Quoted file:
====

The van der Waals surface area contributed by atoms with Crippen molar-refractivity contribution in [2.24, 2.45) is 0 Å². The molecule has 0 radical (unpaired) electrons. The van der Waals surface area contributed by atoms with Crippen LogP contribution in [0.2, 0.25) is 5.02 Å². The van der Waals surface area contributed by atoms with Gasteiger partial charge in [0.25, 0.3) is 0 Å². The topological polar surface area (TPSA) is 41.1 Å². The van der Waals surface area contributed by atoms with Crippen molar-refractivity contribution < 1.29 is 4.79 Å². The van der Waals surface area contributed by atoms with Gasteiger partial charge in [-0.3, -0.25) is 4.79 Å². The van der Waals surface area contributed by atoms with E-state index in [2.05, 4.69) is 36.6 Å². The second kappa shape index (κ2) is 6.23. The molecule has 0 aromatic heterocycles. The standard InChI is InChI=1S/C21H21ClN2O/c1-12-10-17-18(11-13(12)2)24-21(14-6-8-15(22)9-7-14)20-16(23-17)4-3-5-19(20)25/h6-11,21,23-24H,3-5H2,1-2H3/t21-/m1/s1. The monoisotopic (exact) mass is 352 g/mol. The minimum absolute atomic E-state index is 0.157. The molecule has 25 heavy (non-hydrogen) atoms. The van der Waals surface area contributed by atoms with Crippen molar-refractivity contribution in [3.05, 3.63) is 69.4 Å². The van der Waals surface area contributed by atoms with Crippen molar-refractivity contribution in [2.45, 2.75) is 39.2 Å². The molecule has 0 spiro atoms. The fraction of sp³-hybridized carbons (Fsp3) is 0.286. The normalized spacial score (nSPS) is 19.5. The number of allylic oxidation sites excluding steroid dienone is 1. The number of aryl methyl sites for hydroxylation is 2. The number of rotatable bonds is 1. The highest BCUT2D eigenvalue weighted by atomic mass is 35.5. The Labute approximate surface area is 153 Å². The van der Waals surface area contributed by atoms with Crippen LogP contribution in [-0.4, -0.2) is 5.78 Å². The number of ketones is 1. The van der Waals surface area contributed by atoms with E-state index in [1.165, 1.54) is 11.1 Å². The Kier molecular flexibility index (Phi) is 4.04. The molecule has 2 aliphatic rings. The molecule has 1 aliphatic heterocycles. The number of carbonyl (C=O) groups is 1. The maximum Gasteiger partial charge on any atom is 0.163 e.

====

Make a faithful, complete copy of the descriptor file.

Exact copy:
The van der Waals surface area contributed by atoms with Crippen molar-refractivity contribution in [2.24, 2.45) is 0 Å². The molecule has 0 radical (unpaired) electrons. The van der Waals surface area contributed by atoms with Crippen LogP contribution in [0.2, 0.25) is 5.02 Å². The van der Waals surface area contributed by atoms with Gasteiger partial charge in [0.25, 0.3) is 0 Å². The topological polar surface area (TPSA) is 41.1 Å². The van der Waals surface area contributed by atoms with Crippen molar-refractivity contribution < 1.29 is 4.79 Å². The van der Waals surface area contributed by atoms with Gasteiger partial charge in [-0.3, -0.25) is 4.79 Å². The van der Waals surface area contributed by atoms with E-state index in [2.05, 4.69) is 36.6 Å². The second kappa shape index (κ2) is 6.23. The molecule has 0 aromatic heterocycles. The standard InChI is InChI=1S/C21H21ClN2O/c1-12-10-17-18(11-13(12)2)24-21(14-6-8-15(22)9-7-14)20-16(23-17)4-3-5-19(20)25/h6-11,21,23-24H,3-5H2,1-2H3/t21-/m1/s1. The monoisotopic (exact) mass is 352 g/mol. The minimum absolute atomic E-state index is 0.157. The molecule has 25 heavy (non-hydrogen) atoms. The van der Waals surface area contributed by atoms with Crippen molar-refractivity contribution in [3.05, 3.63) is 69.4 Å². The van der Waals surface area contributed by atoms with Crippen molar-refractivity contribution in [2.45, 2.75) is 39.2 Å². The molecule has 0 spiro atoms. The fraction of sp³-hybridized carbons (Fsp3) is 0.286. The normalized spacial score (nSPS) is 19.5. The number of allylic oxidation sites excluding steroid dienone is 1. The number of aryl methyl sites for hydroxylation is 2. The number of rotatable bonds is 1. The highest BCUT2D eigenvalue weighted by atomic mass is 35.5. The Labute approximate surface area is 153 Å². The van der Waals surface area contributed by atoms with Crippen LogP contribution in [-0.4, -0.2) is 5.78 Å². The number of ketones is 1. The van der Waals surface area contributed by atoms with E-state index in [1.165, 1.54) is 11.1 Å². The Kier molecular flexibility index (Phi) is 4.04. The molecule has 2 aliphatic rings. The molecule has 1 aliphatic heterocycles. The number of carbonyl (C=O) groups is 1. The maximum Gasteiger partial charge on any atom is 0.163 e.